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In mathematics, an equivalence relation on a set X is a binary relation on X that is reflexive, symmetric and transitive, i.e., if the relation is written as ~ it holds for all a, b and c in X that
Equivalence relations are often used to group together objects that are similar in some sense.

Every equivalence relation on X defines a partition of X into subsets called equivalence classes: all elements equivalent to each other are put into one class. Conversely, if the set X can be partitioned into subsets, then we can define an equivalence relation ~ on X by the rule "a ~ b if and only if a and b lie in the same subset".
For example, if G is a group and H is a subgroup of G, then we can define an equivalence relation ~ on G by writing a ~ b if and only if a'b^{1} lies in H. The equivalence classes of this relation are the right cosets of H in G.
If an equivalence relation ~ on X is given, then the set of all its equivalence classes is the quotient set of X by ~ and is denoted by X/~.
If two equivalence relations over the set X are given, then their intersection (viewed as subsets of X×X) is also an equivalence relation. This allows for a convenient way of defining equivalence relations: given any binary relation R on X, the equivalence relation generated by R is the smallest equivalence relation containing R.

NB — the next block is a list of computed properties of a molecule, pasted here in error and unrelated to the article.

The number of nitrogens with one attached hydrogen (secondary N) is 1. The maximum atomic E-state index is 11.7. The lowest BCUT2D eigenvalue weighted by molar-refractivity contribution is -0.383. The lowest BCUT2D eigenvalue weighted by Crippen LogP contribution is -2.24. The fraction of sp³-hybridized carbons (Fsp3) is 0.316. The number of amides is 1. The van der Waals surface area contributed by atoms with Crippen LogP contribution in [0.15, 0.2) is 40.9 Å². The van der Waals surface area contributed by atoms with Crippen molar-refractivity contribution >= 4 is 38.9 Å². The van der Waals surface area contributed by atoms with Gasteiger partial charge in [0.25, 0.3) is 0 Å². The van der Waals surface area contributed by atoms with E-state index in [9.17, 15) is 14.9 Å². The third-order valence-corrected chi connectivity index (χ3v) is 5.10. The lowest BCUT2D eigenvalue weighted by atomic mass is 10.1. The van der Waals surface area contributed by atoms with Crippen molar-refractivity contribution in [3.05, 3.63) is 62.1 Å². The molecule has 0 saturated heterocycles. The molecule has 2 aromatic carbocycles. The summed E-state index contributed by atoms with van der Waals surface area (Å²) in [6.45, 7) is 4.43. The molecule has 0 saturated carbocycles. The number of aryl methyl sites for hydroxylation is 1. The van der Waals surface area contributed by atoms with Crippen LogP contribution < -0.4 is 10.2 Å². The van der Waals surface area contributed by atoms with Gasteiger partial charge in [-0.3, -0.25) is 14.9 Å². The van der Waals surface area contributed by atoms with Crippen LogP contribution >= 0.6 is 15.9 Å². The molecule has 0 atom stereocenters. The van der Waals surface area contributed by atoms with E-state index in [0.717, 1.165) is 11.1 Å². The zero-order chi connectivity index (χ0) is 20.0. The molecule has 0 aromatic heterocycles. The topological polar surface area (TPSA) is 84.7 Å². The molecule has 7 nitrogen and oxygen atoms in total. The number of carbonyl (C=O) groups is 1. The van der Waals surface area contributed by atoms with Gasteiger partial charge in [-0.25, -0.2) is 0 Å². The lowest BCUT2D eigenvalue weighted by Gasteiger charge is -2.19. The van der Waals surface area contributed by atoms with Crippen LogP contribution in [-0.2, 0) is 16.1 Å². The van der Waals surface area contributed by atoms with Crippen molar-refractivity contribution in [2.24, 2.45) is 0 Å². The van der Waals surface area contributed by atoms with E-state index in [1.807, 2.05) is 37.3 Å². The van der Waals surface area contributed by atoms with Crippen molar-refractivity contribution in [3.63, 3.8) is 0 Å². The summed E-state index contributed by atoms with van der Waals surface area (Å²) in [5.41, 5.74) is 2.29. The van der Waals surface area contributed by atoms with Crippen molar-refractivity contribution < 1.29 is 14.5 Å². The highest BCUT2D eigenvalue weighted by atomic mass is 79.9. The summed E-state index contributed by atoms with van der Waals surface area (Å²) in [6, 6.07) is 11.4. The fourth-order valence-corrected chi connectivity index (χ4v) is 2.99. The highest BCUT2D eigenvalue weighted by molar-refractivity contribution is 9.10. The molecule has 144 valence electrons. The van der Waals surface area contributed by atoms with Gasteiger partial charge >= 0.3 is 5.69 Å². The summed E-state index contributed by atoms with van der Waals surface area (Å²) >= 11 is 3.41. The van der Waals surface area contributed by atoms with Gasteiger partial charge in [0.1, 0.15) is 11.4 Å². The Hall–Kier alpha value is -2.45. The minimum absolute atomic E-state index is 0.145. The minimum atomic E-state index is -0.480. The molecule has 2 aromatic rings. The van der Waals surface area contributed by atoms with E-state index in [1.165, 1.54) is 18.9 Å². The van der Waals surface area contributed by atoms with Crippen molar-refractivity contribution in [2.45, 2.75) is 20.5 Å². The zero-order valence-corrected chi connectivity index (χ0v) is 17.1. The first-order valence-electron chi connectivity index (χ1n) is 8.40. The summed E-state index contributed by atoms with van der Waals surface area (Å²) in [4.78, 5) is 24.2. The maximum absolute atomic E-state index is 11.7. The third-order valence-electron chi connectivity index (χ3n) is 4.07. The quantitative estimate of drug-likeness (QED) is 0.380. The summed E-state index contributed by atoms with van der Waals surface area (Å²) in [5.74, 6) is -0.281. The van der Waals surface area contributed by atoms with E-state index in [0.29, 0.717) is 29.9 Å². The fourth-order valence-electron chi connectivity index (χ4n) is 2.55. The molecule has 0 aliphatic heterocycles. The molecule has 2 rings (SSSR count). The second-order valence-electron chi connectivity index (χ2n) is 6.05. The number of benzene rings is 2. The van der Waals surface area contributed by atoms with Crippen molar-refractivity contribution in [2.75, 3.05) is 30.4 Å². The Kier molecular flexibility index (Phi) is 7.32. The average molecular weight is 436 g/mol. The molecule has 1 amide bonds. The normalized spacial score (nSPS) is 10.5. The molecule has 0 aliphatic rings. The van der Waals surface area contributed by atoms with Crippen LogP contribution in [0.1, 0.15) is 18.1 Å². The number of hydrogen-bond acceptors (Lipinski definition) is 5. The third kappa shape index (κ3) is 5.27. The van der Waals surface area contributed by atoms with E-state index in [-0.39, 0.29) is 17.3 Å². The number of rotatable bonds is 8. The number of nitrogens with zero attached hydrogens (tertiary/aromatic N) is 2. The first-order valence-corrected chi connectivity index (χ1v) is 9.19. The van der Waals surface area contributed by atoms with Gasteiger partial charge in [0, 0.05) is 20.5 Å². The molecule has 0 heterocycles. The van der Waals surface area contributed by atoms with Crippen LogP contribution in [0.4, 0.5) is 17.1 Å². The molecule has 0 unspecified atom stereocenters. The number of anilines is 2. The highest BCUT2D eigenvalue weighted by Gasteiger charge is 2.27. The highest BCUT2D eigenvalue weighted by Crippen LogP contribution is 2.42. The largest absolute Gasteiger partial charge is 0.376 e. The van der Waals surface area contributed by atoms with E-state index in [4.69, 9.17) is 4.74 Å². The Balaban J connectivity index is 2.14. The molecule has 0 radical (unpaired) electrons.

Concretely, the equivalence relation ~ generated by R can be described as follows: a ~ b if and only if there exist elements x_{1}, x_{2},...,x_{n} in X such that x_{1} = a, x_{n} = b and such that (x_{i},x_{i+1}) or (x_{i+1},x_{i}) is in R for every i = 1,...,n1.
Note that the resulting equivalence relation can often be trivial! For instance, the equivalence relation ~ generated by the binary relation <= has exactly one equivalence class: x~y for all x and y. More generally, the equivalence relation will always be trivial when generated on a relation R having the "antisymmetric" property that, given any x and y, either x R y or y R x must be true.
In topology, if X is a topological space and ~ is an equivalence relation on X, then we can turn the quotient set X/~ into a topological space in a natural manner. See quotient space for the details.
One often generates equivalence relations to quickly construct new spaces by "glueing things together". Consider for instance the square X = [0,1]x[0,1] and the equivalence relation on X generated by the requirements (a,0) ~ (a,1) for all a in [0,1] and (0,b) ~ (1,b) for all b in [0,1]. Then the quotient space X/~ can be naturally identified with a torus: take a square piece of paper, bend it to glue together the upper and lower edge, then bend the resulting cylinder to glue together the two mouths.
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